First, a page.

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Evolution and Economic Complexity

Edited by J. Stanley Metcalfe and John Foster

Dedicated to the goal of furthering evolutionary economic analysis, this book provides a coherent scientific approach to deal with the real world of continual change in the economic system. Expansive in its scope, this book ranges from abstract discussions of ontology, analysis and theory to more practical discussions on how we can operationalize notions such as ‘capabilities’ from what we understand as ‘knowledge’. Simulation techniques and empirical case studies are also used.
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Chapter 5: The Complexity of Structure, Strategy and Decision Making

Peter M. Allen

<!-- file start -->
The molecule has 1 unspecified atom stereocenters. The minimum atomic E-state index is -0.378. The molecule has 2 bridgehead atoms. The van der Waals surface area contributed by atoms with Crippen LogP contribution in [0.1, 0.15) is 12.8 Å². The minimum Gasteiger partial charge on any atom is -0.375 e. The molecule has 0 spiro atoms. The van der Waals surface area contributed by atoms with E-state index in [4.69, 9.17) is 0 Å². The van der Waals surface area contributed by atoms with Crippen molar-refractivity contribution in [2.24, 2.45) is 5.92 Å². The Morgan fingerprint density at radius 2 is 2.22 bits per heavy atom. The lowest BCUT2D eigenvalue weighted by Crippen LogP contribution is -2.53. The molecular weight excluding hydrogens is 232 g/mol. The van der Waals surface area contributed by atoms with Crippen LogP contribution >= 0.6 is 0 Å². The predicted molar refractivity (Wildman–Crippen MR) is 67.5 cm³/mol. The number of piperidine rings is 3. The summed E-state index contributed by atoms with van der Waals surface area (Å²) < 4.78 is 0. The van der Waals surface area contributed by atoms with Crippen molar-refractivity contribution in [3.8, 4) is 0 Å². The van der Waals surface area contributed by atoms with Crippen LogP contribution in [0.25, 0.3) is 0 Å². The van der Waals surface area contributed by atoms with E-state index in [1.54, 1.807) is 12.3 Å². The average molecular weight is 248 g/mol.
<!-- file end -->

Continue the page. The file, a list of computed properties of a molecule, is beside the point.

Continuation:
Peter M. Allen INTRODUCTION In several previous papers (Allen 1998, 2001a, 2001b), it was shown how the creative interaction of multiple agents is naturally described by co-evolutionary, complex systems models in which the agents, the structure of their interactions and the products and services that they exchange evolve qualitatively. In reality, complex systems thinking offers us a new, integrative paradigm, in which we retain the fact of multiple subjectivities, and of differing perceptions and views, and indeed see this as part of the complexity, and a source of creative interaction and of innovation and change (Foster 2000). The underlying paradox is that knowledge of any particular discipline will necessarily imply ‘a lack of knowledge’ of other aspects. But all the different disciplines and domains of ‘knowledge’ will interact through reality – and so actions based on any particular domain of knowledge, although seemingly rational and consistent, will necessarily be inadequate (Lyotard 1984; Cilliers 1998). Management or policy exploration require an integrated view. These new ideas encompass evolutionary processes in general, and apply to the social, cultural, economic, technological, psychological and philosophical aspects of our realities. Often, we restrict our studies to only the ‘economic’ aspects of a situation, with accompanying numbers, but we should not forget that we may be looking at very ‘lagged’ indicators of other phenomena involving people, emotions, relationships and intuitions – to mention but a few. We may need to be careful in thinking that our views will be useful if they are based on...

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